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Leah Looks at Tales From a Talking Board

When I received an advance reading copy of “Tales From a Talking Board,” my dark little heart leapt for joy. I knew that upon turning this finely styled vessel over in my hands, that there were many portents held within.

Lockhart, Ross E. (ed). Tales From a Talking Board. Petaluma: Word Horde, October 2017.

This anthology contains a mélange of directives, a choir of voices that sing tidings of what many have seen as an introduction, a bridge for those occult and most macabre of vision-seekers: The Ouija Board.

From the opening lines of this anthology we are brought through the history of the Ouija Board, and shown how it has gone from the craze of a nation, to its current sunken esteem, the relegation of a simple children’s toy.

Isn’t that the way though, with technologies that were once considered new at one point in time? It seems that its novelty has worn thin over the decades, leaving us with the current fallen reputation of the Ouija Board. I have overheard hushed rumors that there may be a planchette bookmark with the final copy, which would add to the functionality of and punctuate this anthology as being no mere book. It might then become a bridge, for some.

Over what vast gulf might this bridge span?

Kristi DeMeester begins our journey with “YesNoGoodbye,” a tale of Cass and Dee. What multi-layered discoveries lie in wait for this pair?

Then comes J.M. McDermott with “The Devil and the Bugle Boys.” A memento of the uncomfortable awkardness of some commitments we make throughout our lives.

Anya Martin’s “Weegee, Weegee, Tell Me Do,” reeks of a nostalgic era of flappers and illicit alcohol. A lunar glow pierces all, over the faint crooning echoes of a neglected phonograph as it crackles and spits.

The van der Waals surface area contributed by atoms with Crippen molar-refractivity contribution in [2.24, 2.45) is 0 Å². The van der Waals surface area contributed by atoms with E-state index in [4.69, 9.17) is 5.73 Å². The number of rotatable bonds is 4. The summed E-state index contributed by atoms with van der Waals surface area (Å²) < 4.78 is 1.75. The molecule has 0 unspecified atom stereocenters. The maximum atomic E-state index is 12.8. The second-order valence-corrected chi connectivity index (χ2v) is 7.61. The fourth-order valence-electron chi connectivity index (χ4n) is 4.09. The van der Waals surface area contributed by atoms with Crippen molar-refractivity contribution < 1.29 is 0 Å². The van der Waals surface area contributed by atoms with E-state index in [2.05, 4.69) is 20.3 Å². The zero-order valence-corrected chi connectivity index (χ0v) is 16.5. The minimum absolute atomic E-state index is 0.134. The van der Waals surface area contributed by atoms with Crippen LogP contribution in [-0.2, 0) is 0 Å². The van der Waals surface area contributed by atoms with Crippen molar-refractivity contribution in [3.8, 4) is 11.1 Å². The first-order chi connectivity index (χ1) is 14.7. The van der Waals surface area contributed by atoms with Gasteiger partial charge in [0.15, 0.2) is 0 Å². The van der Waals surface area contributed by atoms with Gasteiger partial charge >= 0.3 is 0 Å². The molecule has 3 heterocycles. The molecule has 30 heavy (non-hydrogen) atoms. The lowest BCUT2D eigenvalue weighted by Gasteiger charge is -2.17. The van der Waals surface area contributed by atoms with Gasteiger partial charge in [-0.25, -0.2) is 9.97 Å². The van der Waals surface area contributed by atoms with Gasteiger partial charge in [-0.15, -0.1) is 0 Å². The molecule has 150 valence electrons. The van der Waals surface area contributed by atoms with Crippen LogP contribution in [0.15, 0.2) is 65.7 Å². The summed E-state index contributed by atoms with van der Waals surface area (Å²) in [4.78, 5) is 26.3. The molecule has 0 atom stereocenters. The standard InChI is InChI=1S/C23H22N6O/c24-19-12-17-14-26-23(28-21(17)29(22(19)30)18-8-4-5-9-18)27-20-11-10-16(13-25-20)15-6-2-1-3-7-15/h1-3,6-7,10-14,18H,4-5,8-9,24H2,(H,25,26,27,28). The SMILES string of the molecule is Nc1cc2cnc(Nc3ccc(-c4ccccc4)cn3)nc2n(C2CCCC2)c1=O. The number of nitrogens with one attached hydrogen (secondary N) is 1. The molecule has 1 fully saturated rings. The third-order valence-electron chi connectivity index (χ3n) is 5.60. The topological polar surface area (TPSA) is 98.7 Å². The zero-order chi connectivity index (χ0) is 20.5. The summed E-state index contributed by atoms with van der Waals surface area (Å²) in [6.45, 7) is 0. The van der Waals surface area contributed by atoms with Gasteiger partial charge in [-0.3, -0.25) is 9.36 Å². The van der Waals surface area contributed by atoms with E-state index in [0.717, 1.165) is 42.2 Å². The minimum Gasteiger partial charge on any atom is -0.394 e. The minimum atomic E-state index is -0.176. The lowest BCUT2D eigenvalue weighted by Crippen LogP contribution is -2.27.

This is followed up with Nathan Carson’s “When the Evil Days Come Not,” a venture into an alternative future that I anticipate visiting again. (I will be surprised if there isn’t some sort of recognition for his entry beyond these words.)

Tiffany Scandal builds the pressure with “Grief.” Though we may not have been able to complete all of our relationships when we had the opportunity to do so, there are some questions that just don’t need to be asked.

David James Keaton gains momentum with “Spin the Throttle.” Although we may want to party-hearty all of the time, there is always a price to be paid.

S.P. Miskowski does not disappoint with “Pins,” which serves to emphasize that sometimes, we are all running from something, and we all have something to hide.

Matthew M. Bartlett takes us for a fascinating detour with “Deep Into the Skin,” and advises us, premonitory of when we lift that veil to peer at what leprous sores may hide beneath the veneer of humanity.

Wendy N. Wagner offers a high-octane exploit with “The Burnt Sugar Stench.” Some of us could never leave the sugar rush of our youth behind.

Scott R. Jones maintains the cadence with “Worse Than Demons.” Not all questions want to be answered, anyway.

Amber-Rose Reed. “The Empress and the Three of Swords” signify that sometimes, we are better off not knowing, and that with time, we will know soon enough.

David Templeton’s “Questions and Answers” serves as a lighthearted stroll and welcome change of perspective that allows us another possibility as we seek to peek beneath those skirts of fate. But, we’ll have to try again, the response is hazy at this time.

Orrin Grey once again serves to impress with “Harupscate or Scry.”

Nadia Bulkin wraps up this show with “May You Live in Interesting Times.”
Again, an opportunity to hear from a point so far removed from my personal experience that the telling itself exhales a welcomed breath of lands far distant.

May the cautionary tales enclosed within this tome serve as a reminder, and also a warning. Some answers should never be questioned, and some questions are best left unasked.

I greatly anticipate the arrival of this beast to market.
Preorders available here

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